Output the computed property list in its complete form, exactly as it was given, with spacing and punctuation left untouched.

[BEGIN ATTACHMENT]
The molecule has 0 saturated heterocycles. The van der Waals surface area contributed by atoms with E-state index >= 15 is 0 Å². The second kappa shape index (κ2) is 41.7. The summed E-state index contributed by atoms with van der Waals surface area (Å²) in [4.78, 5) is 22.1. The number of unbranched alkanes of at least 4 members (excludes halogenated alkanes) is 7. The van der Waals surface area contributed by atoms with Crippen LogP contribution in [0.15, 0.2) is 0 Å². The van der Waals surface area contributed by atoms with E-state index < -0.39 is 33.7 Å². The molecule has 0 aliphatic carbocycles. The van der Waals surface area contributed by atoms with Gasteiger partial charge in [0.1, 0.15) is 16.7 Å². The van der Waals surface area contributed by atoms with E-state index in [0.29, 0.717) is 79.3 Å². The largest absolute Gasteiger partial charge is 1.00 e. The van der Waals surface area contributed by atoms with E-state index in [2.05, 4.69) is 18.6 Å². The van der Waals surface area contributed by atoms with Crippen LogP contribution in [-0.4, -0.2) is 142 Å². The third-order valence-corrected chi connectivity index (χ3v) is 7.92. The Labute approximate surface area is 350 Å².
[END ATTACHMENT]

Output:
The molecule has 0 saturated heterocycles. The van der Waals surface area contributed by atoms with E-state index >= 15 is 0 Å². The second kappa shape index (κ2) is 41.7. The summed E-state index contributed by atoms with van der Waals surface area (Å²) in [4.78, 5) is 22.1. The number of unbranched alkanes of at least 4 members (excludes halogenated alkanes) is 7. The van der Waals surface area contributed by atoms with Crippen LogP contribution in [0.15, 0.2) is 0 Å². The van der Waals surface area contributed by atoms with E-state index < -0.39 is 33.7 Å². The molecule has 0 aliphatic carbocycles. The van der Waals surface area contributed by atoms with Gasteiger partial charge in [0.1, 0.15) is 16.7 Å². The van der Waals surface area contributed by atoms with E-state index in [0.29, 0.717) is 79.3 Å². The largest absolute Gasteiger partial charge is 1.00 e. The van der Waals surface area contributed by atoms with E-state index in [2.05, 4.69) is 18.6 Å². The van der Waals surface area contributed by atoms with Crippen LogP contribution in [-0.4, -0.2) is 142 Å². The third-order valence-corrected chi connectivity index (χ3v) is 7.92. The Labute approximate surface area is 350 Å².